Cool, Calm & Collected: Kitchen Remodel
A kitchen remodel that lives comfortably in this 100-year-old house.
Synopsis: Jace Levinson’s San Francisco clients, an artist and an illustrator, sought to transform an outdated kitchen into a light-filled cooking, dining, and entertaining space. In this article, Levinson writes about the Arts and Crafts–inspired remodel he designed, which adapts and enhances existing features while completely revitalizing the space with new modern finishes and fixtures.
Photo: Muffy Kibbey
Originally constructed in 1905, this 1800-sq.-ft. Craftsman home located in the Sea Cliff neighborhood of San Francisco evokes simple yet elegant living. During my first visit, I was taken by the character of the modestly proportioned rooms and by the sunny, carefully tended garden in the yard just beyond the kitchen. The kitchen itself, however, didn’t leave me with such positive impressions. It had been remodeled in 1982, and it lacked the charm of the Craftsman aesthetic found elsewhere in the home. The narrow space had a large, awkward island at its center that contained the sink, the dishwasher, and the range. Due to the island’s width, the previous remodelers could only provide a 1-ft.-wide series of base cabinets along the longest wall in the kitchen. Too narrow to store anything of much size, the base cabinets also failed to offer a reasonable food-preparation area. A good deal of space was wasted in the entire arrangement.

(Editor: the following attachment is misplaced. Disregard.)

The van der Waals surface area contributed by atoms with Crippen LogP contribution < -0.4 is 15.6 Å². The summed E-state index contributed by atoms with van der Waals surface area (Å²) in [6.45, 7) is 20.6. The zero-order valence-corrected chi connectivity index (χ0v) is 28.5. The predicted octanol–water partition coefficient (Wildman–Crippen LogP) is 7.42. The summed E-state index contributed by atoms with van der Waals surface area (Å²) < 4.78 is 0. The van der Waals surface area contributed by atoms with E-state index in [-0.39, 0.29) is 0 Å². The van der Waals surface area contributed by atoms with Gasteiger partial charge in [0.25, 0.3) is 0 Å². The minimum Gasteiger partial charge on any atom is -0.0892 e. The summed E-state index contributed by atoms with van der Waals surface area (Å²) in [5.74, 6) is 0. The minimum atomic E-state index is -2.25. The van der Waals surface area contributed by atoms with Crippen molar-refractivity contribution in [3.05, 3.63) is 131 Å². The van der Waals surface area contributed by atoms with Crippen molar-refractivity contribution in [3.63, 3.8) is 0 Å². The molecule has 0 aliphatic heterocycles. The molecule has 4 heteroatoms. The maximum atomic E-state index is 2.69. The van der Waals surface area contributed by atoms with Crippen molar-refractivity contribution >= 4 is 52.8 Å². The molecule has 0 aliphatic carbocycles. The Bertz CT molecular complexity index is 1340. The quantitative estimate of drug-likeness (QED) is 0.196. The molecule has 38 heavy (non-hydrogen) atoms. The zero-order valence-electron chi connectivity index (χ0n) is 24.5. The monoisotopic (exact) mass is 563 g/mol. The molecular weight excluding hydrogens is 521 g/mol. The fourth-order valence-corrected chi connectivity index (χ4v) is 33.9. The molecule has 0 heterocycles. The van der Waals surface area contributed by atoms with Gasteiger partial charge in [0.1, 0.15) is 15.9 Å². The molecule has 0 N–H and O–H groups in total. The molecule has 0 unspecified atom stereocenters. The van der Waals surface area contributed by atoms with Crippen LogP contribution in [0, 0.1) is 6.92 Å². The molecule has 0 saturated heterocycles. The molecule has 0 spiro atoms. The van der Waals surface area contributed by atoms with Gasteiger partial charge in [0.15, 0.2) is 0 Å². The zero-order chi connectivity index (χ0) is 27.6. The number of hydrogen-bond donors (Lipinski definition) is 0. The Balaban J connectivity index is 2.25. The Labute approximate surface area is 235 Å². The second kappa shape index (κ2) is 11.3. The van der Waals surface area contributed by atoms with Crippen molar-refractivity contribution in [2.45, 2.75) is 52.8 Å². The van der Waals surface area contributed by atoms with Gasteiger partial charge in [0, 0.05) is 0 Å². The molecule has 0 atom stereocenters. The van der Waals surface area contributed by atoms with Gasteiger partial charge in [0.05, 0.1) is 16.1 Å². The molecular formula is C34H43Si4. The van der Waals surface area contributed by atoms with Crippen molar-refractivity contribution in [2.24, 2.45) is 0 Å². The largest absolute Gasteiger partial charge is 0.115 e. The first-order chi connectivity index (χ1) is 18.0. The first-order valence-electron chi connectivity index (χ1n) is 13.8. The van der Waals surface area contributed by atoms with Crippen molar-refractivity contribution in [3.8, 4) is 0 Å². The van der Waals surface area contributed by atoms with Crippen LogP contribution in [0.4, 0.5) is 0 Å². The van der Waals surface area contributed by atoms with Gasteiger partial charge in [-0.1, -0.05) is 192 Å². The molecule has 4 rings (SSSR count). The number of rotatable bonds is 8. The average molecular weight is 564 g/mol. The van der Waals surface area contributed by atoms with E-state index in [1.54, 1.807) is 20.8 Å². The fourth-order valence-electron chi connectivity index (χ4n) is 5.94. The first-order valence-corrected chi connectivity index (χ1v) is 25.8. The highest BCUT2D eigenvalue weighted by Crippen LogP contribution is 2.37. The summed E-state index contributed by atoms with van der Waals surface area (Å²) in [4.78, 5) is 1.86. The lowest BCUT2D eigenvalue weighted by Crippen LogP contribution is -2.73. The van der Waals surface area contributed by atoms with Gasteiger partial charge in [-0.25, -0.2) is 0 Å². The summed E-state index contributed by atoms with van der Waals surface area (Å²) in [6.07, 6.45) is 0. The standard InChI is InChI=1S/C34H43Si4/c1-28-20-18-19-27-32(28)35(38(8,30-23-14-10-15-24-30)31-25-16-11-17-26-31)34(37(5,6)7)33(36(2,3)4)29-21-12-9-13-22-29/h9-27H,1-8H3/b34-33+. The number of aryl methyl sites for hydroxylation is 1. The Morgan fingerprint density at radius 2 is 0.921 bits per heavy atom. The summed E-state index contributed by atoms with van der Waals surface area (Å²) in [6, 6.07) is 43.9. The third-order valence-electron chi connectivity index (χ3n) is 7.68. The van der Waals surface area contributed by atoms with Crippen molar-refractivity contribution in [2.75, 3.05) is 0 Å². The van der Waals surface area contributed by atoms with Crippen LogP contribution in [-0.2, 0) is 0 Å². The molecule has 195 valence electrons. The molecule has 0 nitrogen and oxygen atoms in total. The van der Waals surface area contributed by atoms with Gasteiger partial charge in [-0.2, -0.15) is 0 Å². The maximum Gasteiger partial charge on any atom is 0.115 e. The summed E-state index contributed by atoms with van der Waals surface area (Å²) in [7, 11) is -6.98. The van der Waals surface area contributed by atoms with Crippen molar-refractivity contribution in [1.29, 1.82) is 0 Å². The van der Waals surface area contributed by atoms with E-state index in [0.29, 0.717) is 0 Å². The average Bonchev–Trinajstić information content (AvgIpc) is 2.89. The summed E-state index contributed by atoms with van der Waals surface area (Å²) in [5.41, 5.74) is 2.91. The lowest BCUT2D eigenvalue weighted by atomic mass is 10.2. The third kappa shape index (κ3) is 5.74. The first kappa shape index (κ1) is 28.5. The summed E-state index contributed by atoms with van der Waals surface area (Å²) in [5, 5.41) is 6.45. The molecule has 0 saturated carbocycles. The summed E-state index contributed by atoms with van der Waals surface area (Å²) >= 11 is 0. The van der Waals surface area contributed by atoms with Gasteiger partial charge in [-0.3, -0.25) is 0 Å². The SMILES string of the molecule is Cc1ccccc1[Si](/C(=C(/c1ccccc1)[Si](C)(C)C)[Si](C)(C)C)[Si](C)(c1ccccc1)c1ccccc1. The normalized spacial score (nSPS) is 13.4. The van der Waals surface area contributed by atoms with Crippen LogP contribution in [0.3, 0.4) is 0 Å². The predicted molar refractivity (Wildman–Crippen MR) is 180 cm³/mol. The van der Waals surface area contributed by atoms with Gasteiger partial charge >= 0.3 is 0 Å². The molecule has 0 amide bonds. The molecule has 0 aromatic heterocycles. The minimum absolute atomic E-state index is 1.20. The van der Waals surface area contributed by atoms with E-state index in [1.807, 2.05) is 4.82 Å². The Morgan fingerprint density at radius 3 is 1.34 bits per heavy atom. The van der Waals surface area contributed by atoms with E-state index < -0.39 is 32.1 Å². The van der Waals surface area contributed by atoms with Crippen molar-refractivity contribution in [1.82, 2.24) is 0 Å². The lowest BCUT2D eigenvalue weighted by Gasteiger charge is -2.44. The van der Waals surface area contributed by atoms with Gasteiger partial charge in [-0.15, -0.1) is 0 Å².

My firm’s challenge was straightforward: The owners, Norman and Rosemary, wanted an improved plan in a style more appropriate for the home, but they did not want to build an addition.
I like to think of our work as understated but vibrant. We look to nature for our inspiration, and in this case, we were influenced by the simplicity and color palette of the nearby garden. An interior with soft tones and delicate bursts of color seemed appropriate.
In the remodeled kitchen, open spaces predominate, with solid objects placed carefully within the layout. For example, upper cabinets do not extend fully to the ceiling, which makes them far less imposing. Portions of cabinets are left open and have the same effect. We chose not to maximize the amount of cabinetry in the kitchen, but rather to show a bit of restraint in order to create a more-open floor plan. Similarly, we could have selected a larger sink, but a modest-size unit helps emphasize the expansiveness of the new marble countertop. These design decisions, though subtle, keep the kitchen appropriately proportioned.
Modern yet warm
Given our desire to reflect the home’s natural surroundings, wood was an obvious choice for the kitchen’s primary surfaces. I have always liked the way the soft yellow tones of maple balance the deep amber hues of Douglas fir. For the primary cabinetry, we chose vertical-grain maple veneer; for accents—the end panel at the island and 4-in.-deep art shelves on the walls—we selected fir.
The light fixtures provide the bright, colorful accent we were looking for, while at the same time reinforcing the sense of craft. Manufactured by Leucos from Italian Murano glass, they have delicate stainless-steel attachments that help establish a modern tone.
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